How do you study a pathogen that can’t survive outside its host’s cells? In a new study published in the open access journal PLoS Biology, Hiroyuki Ogata and colleagues show that sequencing and analyzing the genome of the bacteria Rickettsia felis provide valuable insights into the biology and behavior of this intracellular pathogen. The researchers discovered that the parasitic bacterium has the standard large circular chromosome plus two unexpected plasmids, small circular pieces of DNA that can replicate on their own. This discovery may lead to novel techniques for study. "The newly identified plasmids may become a basis of a new tool, such as for efficiently producing rickettsial proteins," explains Ogata.
Other Rickettsia species include the pathogens responsible for typhus and Rocky Mountain spotted fever. "Up to now, due to the lack of appropriate genetic transformation tools for rickettsiae, detailed molecular studies were difficult for these bacteria," says Ogata. But with new tools and "because of the medical importance of this group of bacteria, different teams of researchers are sequencing the genomes of different species of Rickettsia felis. We determined the genome sequence of Rickettsia felis, which is the fourth Rickettsia genome completely determined." R. felis is the only species known to have a plasmid.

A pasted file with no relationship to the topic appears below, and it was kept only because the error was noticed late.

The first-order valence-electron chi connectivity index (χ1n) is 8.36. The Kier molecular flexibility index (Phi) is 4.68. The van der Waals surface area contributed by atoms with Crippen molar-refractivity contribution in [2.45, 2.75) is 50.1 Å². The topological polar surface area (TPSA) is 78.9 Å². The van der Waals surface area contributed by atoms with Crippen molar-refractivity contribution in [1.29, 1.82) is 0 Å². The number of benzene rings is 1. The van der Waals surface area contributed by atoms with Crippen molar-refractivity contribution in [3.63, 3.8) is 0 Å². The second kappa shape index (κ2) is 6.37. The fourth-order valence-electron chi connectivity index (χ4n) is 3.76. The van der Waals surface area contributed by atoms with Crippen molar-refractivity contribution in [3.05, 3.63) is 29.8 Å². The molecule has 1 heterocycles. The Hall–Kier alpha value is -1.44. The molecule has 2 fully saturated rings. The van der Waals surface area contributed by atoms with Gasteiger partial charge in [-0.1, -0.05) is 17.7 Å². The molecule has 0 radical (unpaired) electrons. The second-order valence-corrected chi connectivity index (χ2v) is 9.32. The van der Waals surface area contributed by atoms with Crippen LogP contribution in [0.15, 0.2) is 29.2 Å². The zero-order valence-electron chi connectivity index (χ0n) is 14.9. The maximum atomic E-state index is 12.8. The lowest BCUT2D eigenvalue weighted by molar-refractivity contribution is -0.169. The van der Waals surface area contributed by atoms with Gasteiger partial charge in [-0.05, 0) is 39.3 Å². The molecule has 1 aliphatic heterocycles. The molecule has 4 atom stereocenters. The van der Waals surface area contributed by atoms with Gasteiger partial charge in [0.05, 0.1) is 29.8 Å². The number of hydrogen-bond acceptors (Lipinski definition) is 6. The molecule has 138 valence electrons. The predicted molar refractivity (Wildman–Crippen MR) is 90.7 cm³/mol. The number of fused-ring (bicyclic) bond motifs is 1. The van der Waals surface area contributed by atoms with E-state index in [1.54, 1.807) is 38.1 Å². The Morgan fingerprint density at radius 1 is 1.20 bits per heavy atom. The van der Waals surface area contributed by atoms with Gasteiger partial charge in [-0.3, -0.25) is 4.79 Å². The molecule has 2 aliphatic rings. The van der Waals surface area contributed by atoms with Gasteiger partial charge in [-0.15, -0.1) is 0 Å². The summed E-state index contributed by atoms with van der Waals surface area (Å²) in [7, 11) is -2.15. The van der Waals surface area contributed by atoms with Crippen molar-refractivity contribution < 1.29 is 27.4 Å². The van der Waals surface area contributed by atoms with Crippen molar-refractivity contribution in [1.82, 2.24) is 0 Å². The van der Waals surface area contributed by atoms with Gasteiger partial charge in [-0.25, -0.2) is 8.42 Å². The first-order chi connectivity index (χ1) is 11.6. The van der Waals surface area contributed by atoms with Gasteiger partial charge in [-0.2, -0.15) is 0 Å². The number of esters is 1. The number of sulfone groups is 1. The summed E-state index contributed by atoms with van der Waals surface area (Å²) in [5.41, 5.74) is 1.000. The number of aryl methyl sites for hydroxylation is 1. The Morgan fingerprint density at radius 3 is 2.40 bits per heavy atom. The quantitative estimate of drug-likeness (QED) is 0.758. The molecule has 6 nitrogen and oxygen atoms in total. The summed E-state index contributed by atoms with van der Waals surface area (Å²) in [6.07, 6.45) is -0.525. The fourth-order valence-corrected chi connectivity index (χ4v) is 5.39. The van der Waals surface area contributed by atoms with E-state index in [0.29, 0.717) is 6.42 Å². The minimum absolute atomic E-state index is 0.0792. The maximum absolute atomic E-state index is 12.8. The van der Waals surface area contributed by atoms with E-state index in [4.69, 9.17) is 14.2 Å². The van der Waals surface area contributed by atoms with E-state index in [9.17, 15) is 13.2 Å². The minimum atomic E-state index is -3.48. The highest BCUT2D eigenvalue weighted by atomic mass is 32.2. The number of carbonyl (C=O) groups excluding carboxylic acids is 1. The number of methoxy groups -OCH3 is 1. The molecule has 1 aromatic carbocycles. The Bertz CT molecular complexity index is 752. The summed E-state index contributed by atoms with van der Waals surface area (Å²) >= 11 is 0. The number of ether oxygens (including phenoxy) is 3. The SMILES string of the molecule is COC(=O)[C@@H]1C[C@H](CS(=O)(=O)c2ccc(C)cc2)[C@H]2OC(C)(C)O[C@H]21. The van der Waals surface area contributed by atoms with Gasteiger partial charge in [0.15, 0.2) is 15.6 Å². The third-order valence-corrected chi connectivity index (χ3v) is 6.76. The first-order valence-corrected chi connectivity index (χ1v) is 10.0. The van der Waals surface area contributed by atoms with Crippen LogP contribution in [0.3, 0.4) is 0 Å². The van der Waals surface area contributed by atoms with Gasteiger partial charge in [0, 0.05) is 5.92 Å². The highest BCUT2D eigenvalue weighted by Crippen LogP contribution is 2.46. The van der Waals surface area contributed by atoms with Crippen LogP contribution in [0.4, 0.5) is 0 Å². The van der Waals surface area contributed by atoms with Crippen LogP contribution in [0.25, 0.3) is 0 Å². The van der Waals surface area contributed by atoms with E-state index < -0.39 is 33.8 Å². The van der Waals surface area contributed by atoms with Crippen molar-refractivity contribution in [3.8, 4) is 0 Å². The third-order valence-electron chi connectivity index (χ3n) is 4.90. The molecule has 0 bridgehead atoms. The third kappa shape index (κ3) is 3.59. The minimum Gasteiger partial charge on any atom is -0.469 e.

Ogata and colleagues also made surprising discoveries about sexual activity in these bacteria. The larger plasmid encoded proteins typically associated with bacterial sex, called conjugation. The researchers also observed pilli, the bacterial conjugation bridge. Previously, researchers believed that intracellular bacteria did not exchange genetic material with each other. But Ogata explains that the new findings "forced us to change this static view."
In addition to conjugation, the researchers found evidence of other mechanisms for the bacterium to reshuffle its DNA. The R. felis genome encodes a large number of transposases, enzymes that cut and paste chromosomal DNA, and bears traces of multiple types of mobile gene elements and acquisition of genes from other, non-rickettsial, bacteria.
The research demonstrates that genomic analysis can provide new information about an organism efficiently. "Our study demonstrates the importance of sequencing a bacterial genome, even if several closely related genomes have been already determined. It is very difficult to correctly forejudge the diversity of bacterial genomes," Ogata says. "Thus we have to sequence more."
Public Library of Science. July 2005.